Billionaire businessman Gautam Adani was margin called on a $1.1 billion loan after his companies’ stocks lost billions of dollars in market value following a Jan. 24 report by U.S. short-seller Hindenburg Research that alleged massive ongoing accounting fraud and stock manipulation by the Indian conglomerate.
The flagship company, Adani Enterprises is under investigation by the Securities and Exchange Board of India (SEBI) for trade patterns and potential irregularities over a canceled $2.5 billion share sale.
Worth about $236 billion before Hindenburg, Adani stocks lost about $120 billion in value from Jan. 24 to Feb. 13 and billionaire Adani has lost his ranking as the richest man in Asia over the short seller report and action.
Shorting involves betting the value of a stock will go down, selling a stock with the aim of buying it back later at a lower price and profiting from the difference.
As Adani stocks continued to tank, the lenders of the $1.1 billion loan, which included Barclays, Citigroup and Deutsche Bank, informed Adani of a margin call equivalent to 50 percent of the loan in cash — more than $500 million, the amount of stock pledged against the loan, Financial Times reported.
Instead, the Adani Group founder and his family opted to repay the loan completely. Four people with direct knowledge of the matter said the repayment was made to avoid further damage to investor confidence.
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In its Jan, 24 report, short-seller Hindenburg Research alleged massive fraud and announced its short position in the firm, detailing multiple allegations against the conglomerate’s companies. It said the group has “engaged in a brazen stock manipulation and accounting fraud scheme over the course of decades.” The report was titled “Adani Group: How The World’s 3rd Richest Man Is Pulling The Largest Con In Corporate History”.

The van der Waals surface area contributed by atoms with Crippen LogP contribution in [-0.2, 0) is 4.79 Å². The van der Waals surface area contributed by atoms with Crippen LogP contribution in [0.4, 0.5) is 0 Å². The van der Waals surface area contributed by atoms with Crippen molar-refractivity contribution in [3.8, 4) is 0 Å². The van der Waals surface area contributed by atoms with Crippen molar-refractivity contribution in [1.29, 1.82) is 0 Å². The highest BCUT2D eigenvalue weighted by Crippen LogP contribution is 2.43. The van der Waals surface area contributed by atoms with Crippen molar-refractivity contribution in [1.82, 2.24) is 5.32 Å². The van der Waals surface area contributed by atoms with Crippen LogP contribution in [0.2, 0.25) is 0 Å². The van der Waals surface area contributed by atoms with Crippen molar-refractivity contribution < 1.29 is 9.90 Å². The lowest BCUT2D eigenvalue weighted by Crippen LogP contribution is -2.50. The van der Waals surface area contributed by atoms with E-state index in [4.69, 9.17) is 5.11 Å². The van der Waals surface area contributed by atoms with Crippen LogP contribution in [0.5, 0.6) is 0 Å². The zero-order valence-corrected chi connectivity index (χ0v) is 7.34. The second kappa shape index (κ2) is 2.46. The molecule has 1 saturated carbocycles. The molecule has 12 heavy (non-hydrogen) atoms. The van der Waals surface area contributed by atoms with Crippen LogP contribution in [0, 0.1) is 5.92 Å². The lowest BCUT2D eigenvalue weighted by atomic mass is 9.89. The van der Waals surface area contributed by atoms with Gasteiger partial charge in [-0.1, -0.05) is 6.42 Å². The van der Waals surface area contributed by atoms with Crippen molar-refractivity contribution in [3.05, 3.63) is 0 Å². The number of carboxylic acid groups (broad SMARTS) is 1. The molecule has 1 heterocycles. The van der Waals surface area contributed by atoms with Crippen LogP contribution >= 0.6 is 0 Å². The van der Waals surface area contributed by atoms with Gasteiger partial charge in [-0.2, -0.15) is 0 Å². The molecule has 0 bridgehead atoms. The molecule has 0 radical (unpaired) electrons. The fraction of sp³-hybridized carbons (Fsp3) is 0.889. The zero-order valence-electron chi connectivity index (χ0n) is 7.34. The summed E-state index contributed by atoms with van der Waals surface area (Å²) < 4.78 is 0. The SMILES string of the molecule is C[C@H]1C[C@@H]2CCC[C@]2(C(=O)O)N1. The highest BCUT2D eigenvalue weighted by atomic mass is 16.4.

Hindenburg Research tweeted that Adani’s accounting irregularities and sketchy dealings seem to be enabled by virtually non-existent financial controls. It also tweeted that CFO turnover — five in eight years — indicates potential accounting irregularities.
Adani has controlled its own narrative and has long been seen as untouchable despite previous fraud allegations, according to Brian Freitas, founder of the research firm Periscope Analytics. “That’s kind of broken now,” Freitas said.
Adani’s businesses include coal, ports, railroads, power plants, electrical transmission lines, cement, gas, cooking oil, airports, and a data center. No other person in India’s modern history has built such a presence in so many parts of the economy in such a short time, Bloomberg reported. Shares of Adani Group companies skyrocketed during the global rally in stocks and other assets in 2020 through 2022 making Adani, the main shareholder, the second richest man in the world with a net worth of $150 billion, second only to Elon Musk, according to the Bloomberg Billionaires Index.
But not everyone believed in Adani. His companies’ steep valuations defied financial logic and the number of shares that could be freely traded by outside investors was relatively small. His family-controlled conglomerate was opaque and complex. Hindenburg’s report hit just as Adani Enterprises launched a share offering in November, announcing it would sell shares worth $2.5 billion. The goal was to legitimize the company’s soaring value, get analyst coverage and attract new shareholders, especially small Indian investors, Bloomberg reported.
“The story of Adani is the story of India,” chief financial officer Jugeshinder Singh told reporters in January at the shore offering launch. “Every household of rural India can invest in it.”
Weeks after the Jan. 24 Hindenberg Report, Adani now ranks No. 21 on the Bloomberg Billionaire Index and is worth an estimated $55.8 billion.
Some Indians saw the Hindenburg report as an attack on India itself. Others said it was the price paid for being a publicly traded company. “Adani has been telling the world that Adani is India and India is Adani. This is bullshit,” PN Vijay, a wealth manager in New Delhi, said in an interview on India Today. “This is the stock market. In the stock market, short selling goes on every day.”
The 2015 movie “The Big Short” dramatized short selling in the weeks leading up to the collapse of Lehman Brothers and the government’s decision to bail out the largest U.S. banks and companies. It shone a light on the subprime mortgage crisis of 2007-2008 and the people who predicted and profited from it. One of those people was Michael Burry, the manager of the hedge fund Scion Capital, who suspected in 2005 that the booming U.S. housing market was an asset bubble inflated by high-risk loans. Burry created a financial instrument called a credit default swap which allowed him to short the housing market by betting that housing prices would drop.
Lehman Brothers was forced to file for bankruptcy and its stock fell 93 percent.